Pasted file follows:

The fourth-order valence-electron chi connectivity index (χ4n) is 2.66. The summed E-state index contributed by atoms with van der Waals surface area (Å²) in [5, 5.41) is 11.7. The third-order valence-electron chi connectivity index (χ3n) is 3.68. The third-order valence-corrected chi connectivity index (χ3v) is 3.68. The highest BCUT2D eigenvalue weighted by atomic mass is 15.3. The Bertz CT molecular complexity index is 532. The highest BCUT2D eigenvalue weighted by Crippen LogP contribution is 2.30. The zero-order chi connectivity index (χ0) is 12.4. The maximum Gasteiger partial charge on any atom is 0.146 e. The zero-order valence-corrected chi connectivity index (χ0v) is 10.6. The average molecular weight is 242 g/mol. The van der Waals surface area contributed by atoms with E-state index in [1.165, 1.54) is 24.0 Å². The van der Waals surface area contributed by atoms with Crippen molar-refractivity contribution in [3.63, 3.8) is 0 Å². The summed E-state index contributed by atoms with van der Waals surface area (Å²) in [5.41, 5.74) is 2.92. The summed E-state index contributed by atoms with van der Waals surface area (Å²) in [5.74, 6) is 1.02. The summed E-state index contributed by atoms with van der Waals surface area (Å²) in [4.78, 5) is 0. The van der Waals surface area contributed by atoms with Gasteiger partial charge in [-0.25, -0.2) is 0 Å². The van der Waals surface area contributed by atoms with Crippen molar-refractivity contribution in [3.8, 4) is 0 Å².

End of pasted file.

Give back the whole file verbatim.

The fourth-order valence-electron chi connectivity index (χ4n) is 2.66. The summed E-state index contributed by atoms with van der Waals surface area (Å²) in [5, 5.41) is 11.7. The third-order valence-electron chi connectivity index (χ3n) is 3.68. The third-order valence-corrected chi connectivity index (χ3v) is 3.68. The highest BCUT2D eigenvalue weighted by atomic mass is 15.3. The Bertz CT molecular complexity index is 532. The highest BCUT2D eigenvalue weighted by Crippen LogP contribution is 2.30. The zero-order chi connectivity index (χ0) is 12.4. The maximum Gasteiger partial charge on any atom is 0.146 e. The zero-order valence-corrected chi connectivity index (χ0v) is 10.6. The average molecular weight is 242 g/mol. The van der Waals surface area contributed by atoms with E-state index in [1.165, 1.54) is 24.0 Å². The van der Waals surface area contributed by atoms with Crippen molar-refractivity contribution in [3.63, 3.8) is 0 Å². The summed E-state index contributed by atoms with van der Waals surface area (Å²) in [5.41, 5.74) is 2.92. The summed E-state index contributed by atoms with van der Waals surface area (Å²) in [5.74, 6) is 1.02. The summed E-state index contributed by atoms with van der Waals surface area (Å²) in [4.78, 5) is 0. The van der Waals surface area contributed by atoms with Gasteiger partial charge in [-0.25, -0.2) is 0 Å². The van der Waals surface area contributed by atoms with Crippen molar-refractivity contribution in [3.8, 4) is 0 Å².